Siken: The easy answer is because we live in a time of war, and I have successfully not addressed it, thinking it would go away, and it didn’t go away. I started grad school with the shock and awe of Gulf War One, and I thought, “I’ll just write about love because this will all resolve by the time I’m ready to publish.” And it just doesn’t resolve. And there’s only so much time for you to ignore the biggest thing going on in the world. I didn’t have an angle in for the longest time; I have not been a soldier, and I have not fought, so I didn’t even know how to address it. But then, father again, and suddenly I’m embattled daily. I wanted him to be my enemy; I wanted it to be noble. But he wasn’t my enemy; he was my opponent, and once I figured that out, I had more stuff to say.

Nelson: Can you clarify that distinction—enemy and opponent?

Siken: He wanted to win the game; he didn’t want to kill me. Yet, saying it’s a game makes it seem lighter than it is. He didn’t want to vanquish me; he just wanted to win. But having grown up with him, I had internalized his theory, and a lot of me wanted to vanquish. That was my inheritance. I had to think that through and figure out ways of dropping it.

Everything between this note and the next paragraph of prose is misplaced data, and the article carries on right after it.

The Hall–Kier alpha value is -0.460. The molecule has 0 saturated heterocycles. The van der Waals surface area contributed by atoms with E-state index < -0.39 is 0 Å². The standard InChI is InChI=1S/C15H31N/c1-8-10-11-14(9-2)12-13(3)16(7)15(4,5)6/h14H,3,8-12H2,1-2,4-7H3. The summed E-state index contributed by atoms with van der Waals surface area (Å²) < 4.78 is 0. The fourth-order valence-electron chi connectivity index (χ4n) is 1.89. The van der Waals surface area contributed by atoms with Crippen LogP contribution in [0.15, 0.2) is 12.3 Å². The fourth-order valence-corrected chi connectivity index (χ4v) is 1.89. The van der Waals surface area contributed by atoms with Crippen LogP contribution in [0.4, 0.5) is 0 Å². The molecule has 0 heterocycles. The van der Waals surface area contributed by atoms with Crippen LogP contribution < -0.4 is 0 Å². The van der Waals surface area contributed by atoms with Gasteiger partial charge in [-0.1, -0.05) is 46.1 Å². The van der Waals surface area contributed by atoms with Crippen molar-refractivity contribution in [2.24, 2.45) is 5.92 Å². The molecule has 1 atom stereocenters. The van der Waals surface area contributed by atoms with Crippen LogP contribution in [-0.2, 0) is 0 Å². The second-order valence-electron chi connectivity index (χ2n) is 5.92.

Nelson: I think one of the thematically important moments is in the title poem, where you write, “You cannot have an opponent if you keep saying yes.” Do you think that some of the force and authority of the voice comes from the necessary stance required to say no?

Siken: It’s funny how it all comes down to yes or no. That’s where war happens—it’s yes and no. My friend Chris said a long time ago that he wanted to learn how to say yes more often, and we made a pact that we would try to say yes as much as we could. “Do you want to come over for dinner?” “Yes.” “Do you want to go hiking?” “Yes.” “Do you want to do this?” “Sure.” “How ‘bout this?” “Never done it, sounds scary, yes.” I wanted to say yes to life. I wanted to say yes as many times as I could so that I wasn’t living in fear. And then every time I was with my father I had to say no, to defend myself. Not just hold my ground—because I’m willing to give up my ground and run, I’m not very possessive of my ground—but just to maintain my personal borders, as the nation-state of me, to stop his constant attacks. It was clear to me as I was saying yes to my friends and always saying no to my father that was an entrance into writing about war and opponent and enemy and fight and border.